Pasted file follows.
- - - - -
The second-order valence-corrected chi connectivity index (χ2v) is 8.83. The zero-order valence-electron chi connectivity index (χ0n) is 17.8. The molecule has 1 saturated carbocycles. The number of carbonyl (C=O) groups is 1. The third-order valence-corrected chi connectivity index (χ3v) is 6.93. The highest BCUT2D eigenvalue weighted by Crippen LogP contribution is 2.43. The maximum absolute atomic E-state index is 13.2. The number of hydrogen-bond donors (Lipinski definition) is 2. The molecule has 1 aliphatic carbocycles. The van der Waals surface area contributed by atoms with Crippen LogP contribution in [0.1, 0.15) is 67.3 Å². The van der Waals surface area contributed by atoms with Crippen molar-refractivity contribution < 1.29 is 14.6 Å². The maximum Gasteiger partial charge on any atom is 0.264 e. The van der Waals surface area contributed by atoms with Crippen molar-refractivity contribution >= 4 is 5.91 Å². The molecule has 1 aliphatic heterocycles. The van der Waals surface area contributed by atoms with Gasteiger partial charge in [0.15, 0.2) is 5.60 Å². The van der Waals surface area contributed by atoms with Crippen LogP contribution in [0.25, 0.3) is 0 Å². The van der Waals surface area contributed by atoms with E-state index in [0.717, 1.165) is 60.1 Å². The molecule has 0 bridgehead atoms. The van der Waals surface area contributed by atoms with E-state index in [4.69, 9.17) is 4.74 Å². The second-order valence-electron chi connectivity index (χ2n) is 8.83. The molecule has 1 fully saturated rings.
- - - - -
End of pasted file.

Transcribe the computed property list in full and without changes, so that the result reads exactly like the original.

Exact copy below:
The second-order valence-corrected chi connectivity index (χ2v) is 8.83. The zero-order valence-electron chi connectivity index (χ0n) is 17.8. The molecule has 1 saturated carbocycles. The number of carbonyl (C=O) groups is 1. The third-order valence-corrected chi connectivity index (χ3v) is 6.93. The highest BCUT2D eigenvalue weighted by Crippen LogP contribution is 2.43. The maximum absolute atomic E-state index is 13.2. The number of hydrogen-bond donors (Lipinski definition) is 2. The molecule has 1 aliphatic carbocycles. The van der Waals surface area contributed by atoms with Crippen LogP contribution in [0.1, 0.15) is 67.3 Å². The van der Waals surface area contributed by atoms with Crippen molar-refractivity contribution < 1.29 is 14.6 Å². The maximum Gasteiger partial charge on any atom is 0.264 e. The van der Waals surface area contributed by atoms with Crippen molar-refractivity contribution >= 4 is 5.91 Å². The molecule has 1 aliphatic heterocycles. The van der Waals surface area contributed by atoms with Gasteiger partial charge in [0.15, 0.2) is 5.60 Å². The van der Waals surface area contributed by atoms with Crippen LogP contribution in [0.25, 0.3) is 0 Å². The van der Waals surface area contributed by atoms with E-state index in [0.717, 1.165) is 60.1 Å². The molecule has 0 bridgehead atoms. The van der Waals surface area contributed by atoms with E-state index in [4.69, 9.17) is 4.74 Å². The second-order valence-electron chi connectivity index (χ2n) is 8.83. The molecule has 1 fully saturated rings.